is a wide difference between this and praying to the dead. The vision in the Apocalypse of the elders with the "vials full of odours," which are said to be "the prayers of saints," though often paraded by Roman Catholics as an unanswerable proof, has no bearing upon the point. Commentators on the Revelations have shown by very conclusive reasonings, that the vision has no relation to heaven, but to the church on earth; and Papists must overthrow this interpretation before the passage can be of any service to their cause. Right reason and the express declarations of Scripture combine in testifying that God alone is the object of worship, and that we cannot offer prayer or perform an act of adoration to any other being, however exalted, without incurring the highest criminality. "Thou shalt have no other gods before me." The reply of our Lord to the tempter seems purposely framed so as to include both latria and dulia. "Thou shalt WORSHIP the Lord thy God, and Him only shalt thou SERVE." On the principles of the Roman Catholic Church, it is quite possible for a man to be saved without having performed a single act of devotion to God in his whole life. He has simply to entrust the saints with his case, who will pray for him, and with better success than he himself could obtain. And the tendency, not to say the design, of the Romish system is to withdraw our hearts and our homage altogether from God, and, under an affectation of humility, to banish us for ever from the throne of God's grace, and sink us in the worship of stocks and of dead men.
Manifestly the popish divinities are but the resuscitation of the gods of the pagan mythology. Venus still reigns under the title of Mary, and Jupiter under that of Peter; and so as regards the other gods and goddesses of the heathen world;--their names have been changed, but their dominion is prolonged. The same festivals are kept in commemoration of them; the same rites are celebrated in their honour--slightly altered to suit the modern state of things; and the same powers are ascribed to them. Like their pagan predecessors, they have their shrines; and, like them too, they have their assigned limits within which they exercise jurisdiction, and their favourites and votaries over whom they keep special guard.
Papists have been often asked to explain how it is that the saints in heaven are able to hear the prayers of mortals on earth. They do not affirm that the saints are either omnipotent or omniscient; and yet, unless they are both, it is difficult to understand how they can know what we feel, or hear what we say, at so great a distance. Thousands are continually praying to them in all parts of the earth;--they have suppliants at Rome, at New York, at Pekin: and yet, though but men and women, they are supposed to hear every one of these petitions. The difficulty does indeed seem a formidable one; and, though often pressed to explain it, Roman Catholics have given as yet no solution but what is utterly subversive of the idea on which the system is founded. They usually tell us that the saints acquire the knowledge of these supplications through God. According to this theory, the prayer ascends first to God, God tells it to the saints, and the saints pray it back again to God. But what becomes of the boasted advantage of praying to the saints? and why not address our prayers directly to God? Why not go to God at once, seeing it turns out that He alone can hear us in the first instance, and that, but for his subsequent revelation of our prayers, they would be dissipated in empty space, and those powerful intercessors the saints would know nothing at all of the matter? "You," said Mr. Seymour, to a priest at Rome, who had favoured him with this notable solution of the difficulty, "make the Virgin Mary and the saints mediators of prayer. According to this system, God is our mediator to the saints, and not the saints our mediators to God." The path is strangely circuitous,--far too circuitous to be the right one. Nothing could be happier than the illustration of Coleridge, with special reference to the Virgin. It is that of an individual of whom we wish to obtain a favour, and whose mother we employ to intercede for us. The man hears well enough himself, but his mother is deaf; so we tell him to tell her that we wish her to pray to him to bestow on us the favour we desire.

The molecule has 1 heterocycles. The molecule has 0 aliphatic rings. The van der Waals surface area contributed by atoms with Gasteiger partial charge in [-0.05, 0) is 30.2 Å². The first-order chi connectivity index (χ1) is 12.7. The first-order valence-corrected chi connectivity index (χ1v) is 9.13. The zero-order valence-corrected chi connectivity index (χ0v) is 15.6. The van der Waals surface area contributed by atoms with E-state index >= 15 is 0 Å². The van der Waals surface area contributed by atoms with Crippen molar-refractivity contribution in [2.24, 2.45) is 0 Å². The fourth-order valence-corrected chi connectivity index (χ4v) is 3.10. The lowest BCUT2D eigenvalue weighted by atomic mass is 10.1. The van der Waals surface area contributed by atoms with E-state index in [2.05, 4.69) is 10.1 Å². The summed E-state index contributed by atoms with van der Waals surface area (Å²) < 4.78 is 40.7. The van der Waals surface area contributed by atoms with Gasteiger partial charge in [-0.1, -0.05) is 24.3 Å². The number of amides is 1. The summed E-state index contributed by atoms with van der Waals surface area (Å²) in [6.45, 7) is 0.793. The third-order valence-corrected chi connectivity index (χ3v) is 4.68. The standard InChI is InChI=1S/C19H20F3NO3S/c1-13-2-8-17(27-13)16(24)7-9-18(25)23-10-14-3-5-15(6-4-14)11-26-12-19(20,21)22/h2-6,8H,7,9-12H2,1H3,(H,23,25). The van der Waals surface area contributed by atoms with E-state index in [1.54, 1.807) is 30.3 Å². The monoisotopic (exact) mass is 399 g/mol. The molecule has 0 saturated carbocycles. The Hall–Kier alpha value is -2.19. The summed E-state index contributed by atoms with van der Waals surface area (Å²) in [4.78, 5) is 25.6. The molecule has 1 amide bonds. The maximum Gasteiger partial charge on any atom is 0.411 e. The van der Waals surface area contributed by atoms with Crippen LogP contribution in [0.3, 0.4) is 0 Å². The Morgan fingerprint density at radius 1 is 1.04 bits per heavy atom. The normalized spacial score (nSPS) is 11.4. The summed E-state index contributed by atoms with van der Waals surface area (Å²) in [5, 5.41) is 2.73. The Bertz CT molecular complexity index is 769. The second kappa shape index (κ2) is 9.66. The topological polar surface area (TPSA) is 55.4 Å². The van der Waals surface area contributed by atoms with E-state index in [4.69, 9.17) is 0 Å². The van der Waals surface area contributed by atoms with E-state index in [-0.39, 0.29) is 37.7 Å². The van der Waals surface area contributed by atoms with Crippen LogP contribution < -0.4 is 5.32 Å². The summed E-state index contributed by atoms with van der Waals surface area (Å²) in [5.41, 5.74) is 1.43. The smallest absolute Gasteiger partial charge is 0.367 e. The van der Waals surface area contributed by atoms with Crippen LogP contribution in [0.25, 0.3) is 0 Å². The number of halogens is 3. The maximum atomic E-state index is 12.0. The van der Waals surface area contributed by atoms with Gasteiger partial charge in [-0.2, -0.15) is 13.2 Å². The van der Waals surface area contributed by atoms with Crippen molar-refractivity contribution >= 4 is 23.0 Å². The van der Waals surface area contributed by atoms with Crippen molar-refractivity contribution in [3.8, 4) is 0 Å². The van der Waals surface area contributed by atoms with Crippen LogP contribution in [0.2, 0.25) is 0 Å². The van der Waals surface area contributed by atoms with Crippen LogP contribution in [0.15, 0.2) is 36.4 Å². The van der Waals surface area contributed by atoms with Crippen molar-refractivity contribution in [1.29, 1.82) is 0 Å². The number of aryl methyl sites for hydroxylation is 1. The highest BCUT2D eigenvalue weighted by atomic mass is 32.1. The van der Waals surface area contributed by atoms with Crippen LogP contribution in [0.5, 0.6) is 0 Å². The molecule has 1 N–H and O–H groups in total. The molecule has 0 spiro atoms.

In Layard's "Nineveh and its Remains" we have the following pregnant passage. Mr. Layard was at the time on a visit to the Nestorians of the Kurdish hills. "The people of Bebozi are amongst those Chaldeans who have very recently become Catholics, and are but a too common instance of the mode in which such proselytes are made. In the church I saw a few miserable prints, dressed up in all the horrors of red, yellow and blue images of saints and of the blessed Virgin,--and a hideous infant in swaddling clothes, under which was written, 'l'Iddio, bambino.' They had recently been stuck up against the bare walls. 'Can you understand these pictures?' I asked. 'No,' was the reply; 'we did not place them here. When our priest (a Nestorian) died a short time ago, Mutran Yusup, the Catholic bishop came to us. He put up these pictures, and told us that we were to adore them.'" (Vol. i. pp. 154, 155.) These simple Christians received no initiation into the mystery of dulia, hyperdulia, and latria. [Back]
 Concil. Trid. sess. xxv. [Back]
 Mornings among the Jesuits at Rome, p. 107. [Back]
 Reasons for Leaving the Church of Rome, by C. L. Trivier, p. 191; Lond. 1851. [Back]
 Cat. Rom. pars iv. cap. vi. s. iii. [Back]
 Roman Missal for the Laity p. 557; Lond. 1815. [Back]
 Ibid. p. 539. [Back]
 Perrone's Praelectiones Theologicae, tom. i. p. 1156. [Back]
 Rev. v. 8. [Back]
 Exod. xx. 3. [Back]
 Matt. iv. 10. [Back]
 St. Francis is the God of travellers. St. Roque defends from the plague,--St. Barbara, from thunder and lightning. St. Anthony the Abbot delivers from fire,--St. Anthony of Padua, from water. St. Blas cures disorders of the throat. St. Lucia heals all diseases of the eye. Young women who wish to enter wedlock choose St. Nicholas as their patron; while St. Ramon protects them in pregnancy, and St. Lazaro assists them in labour. St. Paloniae preserves the teeth. St. Domingo cures fever. (See Middleton's Letter from Rome: Townsend's Travels in Spain.) [Back]
 Mornings among the Jesuits at Rome, pp. 116, 117. [Back]